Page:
Public Information Statement
Issued by NWS Portland, ME

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Public Information Statement
National Weather Service Gray ME
0600 AM EDT Tue Jul 16 2019

The National Weather Service has declared the week of July 15th
through 19th HURRICANE SAFETY AWARENESS WEEK in New England.
This is the second in a series of five public information
statements to be issued by the National Weather Service Office
in Gray containing information on hurricanes and hurricane safety.

HURRICANE WINDS AND TORNADOES

Both hurricanes and tropical storms produce dangerous winds that
can produce life-threatening conditions for anyone who is caught
in them. Hurricane force winds can easily destroy poorly
constructed buildings and mobile homes. Debris such as signs,
roofing material, and small items left outside can become flying
missiles during hurricanes. Extensive damage caused by falling
trees can lead to lengthy power and phone outages.

Tropical circulations are classified based on the following wind
speed criteria.

          Wind Speed             Name
       Less than 39 mph       Tropical Depression
       39 to 73 mph           Tropical Storm
       74 mph or greater      Hurricane

Hurricanes are further divided into 5 categories based on the
destructive power of their winds. The scale used in hurricane
classification is called the Saffir-Simpson Scale. Below is a
list of the Saffir-Simpson Scale, the typical damage that occurs
with storms of each category, and examples of each category of
storm (at landfall).

SAFFIR-SIMPSON HURRICANE SCALE
CategoryDefinition-Effects

   1    Winds: 74-95 mph (64-82 kt)
          No real damage to well-constructed buildings. Damage
          primarily to poorly constructed buildings and
          unanchored mobile homes, shrubbery, and trees. Also,
          some coastal flooding and minor pier damage is
          possible.

          Examples: Irene (1999) and Allison (1995)

   2 Winds: 96-110 mph (83-95 kt)
          Some damage to building roofs, doors, and windows.
          Considerable damage to vegetation, mobile homes, etc.
          Flooding damages piers and small craft in unprotected
          moorings may break their moorings.

          Examples: Bonnie (1998), Georges (1998) and Gloria
          (1985)

   3 Winds: 111-129 mph (96-112 kt)
          Some structural damage to small residences and utility
          buildings, with a minor amount of curtain-wall
          failures. Mobile homes are destroyed. Flooding near
          the coast destroys smaller structures with larger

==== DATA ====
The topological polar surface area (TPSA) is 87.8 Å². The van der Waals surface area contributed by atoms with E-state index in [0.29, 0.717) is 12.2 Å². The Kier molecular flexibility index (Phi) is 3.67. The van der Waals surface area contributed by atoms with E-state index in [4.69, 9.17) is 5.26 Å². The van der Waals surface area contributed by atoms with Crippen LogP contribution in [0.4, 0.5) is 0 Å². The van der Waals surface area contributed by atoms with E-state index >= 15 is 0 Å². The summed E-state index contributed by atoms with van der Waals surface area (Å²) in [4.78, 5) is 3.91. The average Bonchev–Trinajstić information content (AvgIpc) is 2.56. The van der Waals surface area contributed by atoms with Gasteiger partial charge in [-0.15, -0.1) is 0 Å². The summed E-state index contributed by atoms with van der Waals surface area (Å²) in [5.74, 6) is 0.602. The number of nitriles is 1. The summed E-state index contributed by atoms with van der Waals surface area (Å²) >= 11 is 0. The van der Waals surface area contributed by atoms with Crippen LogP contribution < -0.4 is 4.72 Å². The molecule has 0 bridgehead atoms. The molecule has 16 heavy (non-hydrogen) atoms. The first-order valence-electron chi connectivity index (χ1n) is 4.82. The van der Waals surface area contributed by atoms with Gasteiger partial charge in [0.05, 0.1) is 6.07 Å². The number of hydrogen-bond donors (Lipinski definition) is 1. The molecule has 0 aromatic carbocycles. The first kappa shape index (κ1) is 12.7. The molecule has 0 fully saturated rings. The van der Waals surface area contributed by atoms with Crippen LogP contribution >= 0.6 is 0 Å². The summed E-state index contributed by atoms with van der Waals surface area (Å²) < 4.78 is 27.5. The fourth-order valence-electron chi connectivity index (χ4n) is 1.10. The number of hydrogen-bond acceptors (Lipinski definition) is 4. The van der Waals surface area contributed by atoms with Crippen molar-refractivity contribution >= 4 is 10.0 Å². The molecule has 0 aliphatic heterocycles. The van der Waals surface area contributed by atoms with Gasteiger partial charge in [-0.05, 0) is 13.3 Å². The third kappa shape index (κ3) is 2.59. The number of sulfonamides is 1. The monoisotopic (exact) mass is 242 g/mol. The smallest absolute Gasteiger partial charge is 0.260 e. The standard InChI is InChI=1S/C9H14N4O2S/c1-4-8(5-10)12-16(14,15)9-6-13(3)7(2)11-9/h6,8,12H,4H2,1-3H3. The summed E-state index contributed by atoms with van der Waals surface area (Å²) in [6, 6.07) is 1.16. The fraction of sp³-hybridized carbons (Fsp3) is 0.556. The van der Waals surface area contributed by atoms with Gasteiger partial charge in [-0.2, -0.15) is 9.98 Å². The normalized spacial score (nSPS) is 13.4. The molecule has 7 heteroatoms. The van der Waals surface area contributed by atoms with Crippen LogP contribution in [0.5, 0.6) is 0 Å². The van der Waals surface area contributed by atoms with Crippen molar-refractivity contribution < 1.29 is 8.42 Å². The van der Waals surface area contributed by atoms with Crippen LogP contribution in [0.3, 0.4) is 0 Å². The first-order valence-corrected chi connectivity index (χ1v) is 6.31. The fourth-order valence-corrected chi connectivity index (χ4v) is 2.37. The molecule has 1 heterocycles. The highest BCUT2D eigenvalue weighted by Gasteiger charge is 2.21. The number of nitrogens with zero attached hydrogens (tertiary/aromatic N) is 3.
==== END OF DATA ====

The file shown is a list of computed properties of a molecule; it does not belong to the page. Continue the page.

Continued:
structures damaged by floating debris. Terrain may be
          flooded well inland.

          Examples: Katrina (2005), Fran (1996), Opal (1995),
          Alicia (1983) and Betsy (1965)

   4      Winds: 130-156 mph (113-136 kt)
          More extensive curtain-wall failures with some
          complete roof structure failure on small residences.
          Major erosion of beach areas. Terrain may be flooded
          well inland.

          Examples: Hugo (1989) and Donna (1960)

   5      Winds: 157+ mph (137+ kt)
          Complete roof failure on many residences and
          industrial buildings. Some complete building failures
          with small utility buildings blown over or away.
          Flooding causes major damage to lower floors of all
          structures near the shoreline. Massive evacuation of
          residential areas may be required.

          Examples: Andrew (1992), Camille (1969) and
          Labor Day-Florida Keys (1935)

Hurricanes can also produce tornadoes that add to the storm`s
destructive power. Tornadoes are most likely to occur to the
right side of the hurricane track, however, they can also
form in the rain bands, well away from the center of the
hurricane. Studies have shown that more than half of
land-falling hurricanes produce at least one tornado. In
general though, tornadoes associated with hurricanes are less
intense than those that occur in the Great Plains. Nonetheless,
the effects of tornadoes, added to the larger area of
hurricane force winds, can produce substantial damage.
Fortunately, hurricane-spawned tornadoes are infrequent in
northern New England.

QUESTION OF THE DAY: How often do we get hurricanes of each
category in Maine and New Hampshire?

The National Hurricane Center estimates "return periods" for
the various categories of hurricanes for locations along the
East and Gulf Coasts. In this determination, the likelihood
of the center of a hurricane passing within 75 miles of a
location is estimated. However, because northern New England
does not have many strong hurricanes, it is difficult to
determine the frequency of the stronger hurricanes.

Category       Return Period
               NH and SW ME
   1-2          30-50 years
   3-5         120-300 years

FACT FOR THE DAY: The strongest winds in a hurricane usually
occur on the right side of the track. If a hurricane makes
landfall on the northern New England coast, the strongest
winds will be to the east of the center of the storm. In
contrast, most of the precipitation falls on the left side of
the storm track. Hurricane Gloria, which made landfall over
Long Island and southern Connecticut and traveled west of
Portland, produced wind gusts of 70 mph in Portland, but
produced only 0.41 inches of rainfall in the city.

Here`s a list of the other topics covered in statements issued
this week:

Monday - Tropical Cyclones, Tropical Storms, and
         Hurricanes--The Basics
Wednesday - Storm Surge and Marine Safety
Thursday - Inland Flooding
Friday - The Forecast Process--Statements, Watches,
         and Warnings

For additional information about hurricanes and hurricane
safety, visit the National Hurricane Center`s web site at:

                http://www.nhc.noaa.gov/

$$

Watson
National Weather Service
Gray...Maine
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